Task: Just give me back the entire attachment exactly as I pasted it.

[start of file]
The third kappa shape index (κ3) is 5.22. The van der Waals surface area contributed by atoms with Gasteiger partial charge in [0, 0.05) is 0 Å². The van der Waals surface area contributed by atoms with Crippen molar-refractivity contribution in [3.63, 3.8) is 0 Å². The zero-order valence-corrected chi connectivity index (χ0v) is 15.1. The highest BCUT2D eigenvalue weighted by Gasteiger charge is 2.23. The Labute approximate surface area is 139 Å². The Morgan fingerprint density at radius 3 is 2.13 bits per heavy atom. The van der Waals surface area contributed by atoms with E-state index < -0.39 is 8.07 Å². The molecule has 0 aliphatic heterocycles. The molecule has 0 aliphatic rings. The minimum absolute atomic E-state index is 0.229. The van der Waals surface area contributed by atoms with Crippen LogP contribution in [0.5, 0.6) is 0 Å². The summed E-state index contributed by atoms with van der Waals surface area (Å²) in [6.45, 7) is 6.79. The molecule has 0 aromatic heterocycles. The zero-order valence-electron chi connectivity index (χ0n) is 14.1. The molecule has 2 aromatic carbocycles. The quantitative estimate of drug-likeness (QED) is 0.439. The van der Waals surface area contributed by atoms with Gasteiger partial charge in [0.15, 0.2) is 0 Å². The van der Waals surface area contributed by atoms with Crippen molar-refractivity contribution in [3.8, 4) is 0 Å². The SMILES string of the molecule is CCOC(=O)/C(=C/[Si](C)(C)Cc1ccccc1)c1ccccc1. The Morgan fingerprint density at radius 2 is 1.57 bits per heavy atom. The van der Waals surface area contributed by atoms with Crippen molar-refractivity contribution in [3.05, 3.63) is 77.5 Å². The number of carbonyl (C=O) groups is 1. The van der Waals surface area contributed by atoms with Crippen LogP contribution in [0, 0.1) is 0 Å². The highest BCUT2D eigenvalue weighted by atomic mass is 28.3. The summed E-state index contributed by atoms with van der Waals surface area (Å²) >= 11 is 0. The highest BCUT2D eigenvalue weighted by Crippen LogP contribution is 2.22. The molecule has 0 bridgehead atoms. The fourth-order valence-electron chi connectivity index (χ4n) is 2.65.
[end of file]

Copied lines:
The third kappa shape index (κ3) is 5.22. The van der Waals surface area contributed by atoms with Gasteiger partial charge in [0, 0.05) is 0 Å². The van der Waals surface area contributed by atoms with Crippen molar-refractivity contribution in [3.63, 3.8) is 0 Å². The zero-order valence-corrected chi connectivity index (χ0v) is 15.1. The highest BCUT2D eigenvalue weighted by Gasteiger charge is 2.23. The Labute approximate surface area is 139 Å². The Morgan fingerprint density at radius 3 is 2.13 bits per heavy atom. The van der Waals surface area contributed by atoms with E-state index < -0.39 is 8.07 Å². The molecule has 0 aliphatic heterocycles. The molecule has 0 aliphatic rings. The minimum absolute atomic E-state index is 0.229. The van der Waals surface area contributed by atoms with Crippen LogP contribution in [0.5, 0.6) is 0 Å². The summed E-state index contributed by atoms with van der Waals surface area (Å²) in [6.45, 7) is 6.79. The molecule has 0 aromatic heterocycles. The zero-order valence-electron chi connectivity index (χ0n) is 14.1. The molecule has 2 aromatic carbocycles. The quantitative estimate of drug-likeness (QED) is 0.439. The van der Waals surface area contributed by atoms with Gasteiger partial charge in [0.15, 0.2) is 0 Å². The van der Waals surface area contributed by atoms with Crippen molar-refractivity contribution in [3.8, 4) is 0 Å². The SMILES string of the molecule is CCOC(=O)/C(=C/[Si](C)(C)Cc1ccccc1)c1ccccc1. The Morgan fingerprint density at radius 2 is 1.57 bits per heavy atom. The van der Waals surface area contributed by atoms with Crippen molar-refractivity contribution in [3.05, 3.63) is 77.5 Å². The number of carbonyl (C=O) groups is 1. The van der Waals surface area contributed by atoms with Crippen LogP contribution in [0, 0.1) is 0 Å². The highest BCUT2D eigenvalue weighted by atomic mass is 28.3. The summed E-state index contributed by atoms with van der Waals surface area (Å²) >= 11 is 0. The highest BCUT2D eigenvalue weighted by Crippen LogP contribution is 2.22. The molecule has 0 bridgehead atoms. The fourth-order valence-electron chi connectivity index (χ4n) is 2.65.